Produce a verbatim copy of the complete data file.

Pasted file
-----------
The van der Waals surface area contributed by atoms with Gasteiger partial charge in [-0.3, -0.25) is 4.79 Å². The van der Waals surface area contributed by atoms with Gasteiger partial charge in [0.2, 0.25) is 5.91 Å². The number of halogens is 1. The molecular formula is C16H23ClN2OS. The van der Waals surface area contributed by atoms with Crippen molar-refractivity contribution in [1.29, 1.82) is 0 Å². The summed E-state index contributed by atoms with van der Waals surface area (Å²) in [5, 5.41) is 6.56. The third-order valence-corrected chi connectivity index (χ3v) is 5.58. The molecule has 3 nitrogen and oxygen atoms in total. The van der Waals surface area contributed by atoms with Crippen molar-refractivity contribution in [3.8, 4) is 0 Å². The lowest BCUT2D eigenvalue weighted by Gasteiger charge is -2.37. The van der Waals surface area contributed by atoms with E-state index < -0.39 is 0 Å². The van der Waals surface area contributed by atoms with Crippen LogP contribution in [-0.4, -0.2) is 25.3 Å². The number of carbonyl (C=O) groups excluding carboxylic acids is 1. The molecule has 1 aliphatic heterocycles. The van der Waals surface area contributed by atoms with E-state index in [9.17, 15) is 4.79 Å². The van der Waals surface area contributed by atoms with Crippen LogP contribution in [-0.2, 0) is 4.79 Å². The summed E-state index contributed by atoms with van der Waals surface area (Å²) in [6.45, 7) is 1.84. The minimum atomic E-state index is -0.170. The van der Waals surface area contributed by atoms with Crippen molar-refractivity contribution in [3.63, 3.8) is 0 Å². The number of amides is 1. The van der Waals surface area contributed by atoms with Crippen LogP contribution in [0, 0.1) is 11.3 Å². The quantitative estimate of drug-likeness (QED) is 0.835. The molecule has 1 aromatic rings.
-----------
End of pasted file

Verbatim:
The van der Waals surface area contributed by atoms with Gasteiger partial charge in [-0.3, -0.25) is 4.79 Å². The van der Waals surface area contributed by atoms with Gasteiger partial charge in [0.2, 0.25) is 5.91 Å². The number of halogens is 1. The molecular formula is C16H23ClN2OS. The van der Waals surface area contributed by atoms with Crippen molar-refractivity contribution in [1.29, 1.82) is 0 Å². The summed E-state index contributed by atoms with van der Waals surface area (Å²) in [5, 5.41) is 6.56. The third-order valence-corrected chi connectivity index (χ3v) is 5.58. The molecule has 3 nitrogen and oxygen atoms in total. The van der Waals surface area contributed by atoms with Crippen molar-refractivity contribution in [3.8, 4) is 0 Å². The lowest BCUT2D eigenvalue weighted by Gasteiger charge is -2.37. The van der Waals surface area contributed by atoms with E-state index < -0.39 is 0 Å². The van der Waals surface area contributed by atoms with Crippen LogP contribution in [-0.4, -0.2) is 25.3 Å². The number of carbonyl (C=O) groups excluding carboxylic acids is 1. The molecule has 1 aliphatic heterocycles. The van der Waals surface area contributed by atoms with E-state index in [9.17, 15) is 4.79 Å². The van der Waals surface area contributed by atoms with Crippen LogP contribution in [-0.2, 0) is 4.79 Å². The summed E-state index contributed by atoms with van der Waals surface area (Å²) in [6.45, 7) is 1.84. The minimum atomic E-state index is -0.170. The van der Waals surface area contributed by atoms with Crippen molar-refractivity contribution in [3.63, 3.8) is 0 Å². The number of amides is 1. The van der Waals surface area contributed by atoms with Crippen LogP contribution in [0, 0.1) is 11.3 Å². The quantitative estimate of drug-likeness (QED) is 0.835. The molecule has 1 aromatic rings.